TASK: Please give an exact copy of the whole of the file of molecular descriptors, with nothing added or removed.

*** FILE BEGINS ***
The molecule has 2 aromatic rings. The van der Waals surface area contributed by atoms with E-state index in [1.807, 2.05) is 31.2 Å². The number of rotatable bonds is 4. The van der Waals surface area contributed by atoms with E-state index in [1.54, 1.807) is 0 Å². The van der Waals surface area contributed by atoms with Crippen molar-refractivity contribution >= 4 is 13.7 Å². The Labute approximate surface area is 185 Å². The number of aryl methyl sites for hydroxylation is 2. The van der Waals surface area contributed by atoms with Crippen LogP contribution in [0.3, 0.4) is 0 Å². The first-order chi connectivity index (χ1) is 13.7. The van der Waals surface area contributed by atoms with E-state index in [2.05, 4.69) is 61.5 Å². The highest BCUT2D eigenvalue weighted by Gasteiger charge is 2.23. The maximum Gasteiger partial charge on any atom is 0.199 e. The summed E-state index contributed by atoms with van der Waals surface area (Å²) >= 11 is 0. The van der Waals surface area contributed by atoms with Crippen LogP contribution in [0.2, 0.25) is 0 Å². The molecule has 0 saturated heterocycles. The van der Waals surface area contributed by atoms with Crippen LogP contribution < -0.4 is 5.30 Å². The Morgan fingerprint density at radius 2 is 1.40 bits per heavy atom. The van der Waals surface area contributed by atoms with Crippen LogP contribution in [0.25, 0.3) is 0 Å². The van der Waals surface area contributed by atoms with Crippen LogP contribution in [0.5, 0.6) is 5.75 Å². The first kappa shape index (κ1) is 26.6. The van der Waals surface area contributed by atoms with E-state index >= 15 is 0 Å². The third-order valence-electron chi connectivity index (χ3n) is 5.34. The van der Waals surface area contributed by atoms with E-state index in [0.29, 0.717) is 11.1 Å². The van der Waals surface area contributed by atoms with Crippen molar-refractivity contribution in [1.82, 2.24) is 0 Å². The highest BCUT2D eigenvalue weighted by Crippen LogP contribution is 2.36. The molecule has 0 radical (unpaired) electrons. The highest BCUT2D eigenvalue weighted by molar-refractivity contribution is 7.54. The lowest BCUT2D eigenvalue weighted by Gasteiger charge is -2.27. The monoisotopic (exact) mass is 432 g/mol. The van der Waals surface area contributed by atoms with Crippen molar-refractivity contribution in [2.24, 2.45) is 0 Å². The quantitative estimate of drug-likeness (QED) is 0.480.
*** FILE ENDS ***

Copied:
The molecule has 2 aromatic rings. The van der Waals surface area contributed by atoms with E-state index in [1.807, 2.05) is 31.2 Å². The number of rotatable bonds is 4. The van der Waals surface area contributed by atoms with E-state index in [1.54, 1.807) is 0 Å². The van der Waals surface area contributed by atoms with Crippen molar-refractivity contribution >= 4 is 13.7 Å². The Labute approximate surface area is 185 Å². The number of aryl methyl sites for hydroxylation is 2. The van der Waals surface area contributed by atoms with Crippen LogP contribution in [0.3, 0.4) is 0 Å². The first-order chi connectivity index (χ1) is 13.7. The van der Waals surface area contributed by atoms with E-state index in [2.05, 4.69) is 61.5 Å². The highest BCUT2D eigenvalue weighted by Gasteiger charge is 2.23. The maximum Gasteiger partial charge on any atom is 0.199 e. The summed E-state index contributed by atoms with van der Waals surface area (Å²) >= 11 is 0. The van der Waals surface area contributed by atoms with Crippen LogP contribution in [0.2, 0.25) is 0 Å². The molecule has 0 saturated heterocycles. The van der Waals surface area contributed by atoms with Crippen LogP contribution < -0.4 is 5.30 Å². The Morgan fingerprint density at radius 2 is 1.40 bits per heavy atom. The van der Waals surface area contributed by atoms with Crippen LogP contribution in [0.25, 0.3) is 0 Å². The van der Waals surface area contributed by atoms with Crippen LogP contribution in [0.5, 0.6) is 5.75 Å². The first kappa shape index (κ1) is 26.6. The van der Waals surface area contributed by atoms with E-state index >= 15 is 0 Å². The third-order valence-electron chi connectivity index (χ3n) is 5.34. The van der Waals surface area contributed by atoms with E-state index in [0.29, 0.717) is 11.1 Å². The van der Waals surface area contributed by atoms with Crippen molar-refractivity contribution in [1.82, 2.24) is 0 Å². The highest BCUT2D eigenvalue weighted by Crippen LogP contribution is 2.36. The molecule has 0 radical (unpaired) electrons. The highest BCUT2D eigenvalue weighted by molar-refractivity contribution is 7.54. The lowest BCUT2D eigenvalue weighted by Gasteiger charge is -2.27. The monoisotopic (exact) mass is 432 g/mol. The van der Waals surface area contributed by atoms with Crippen molar-refractivity contribution in [2.24, 2.45) is 0 Å². The quantitative estimate of drug-likeness (QED) is 0.480.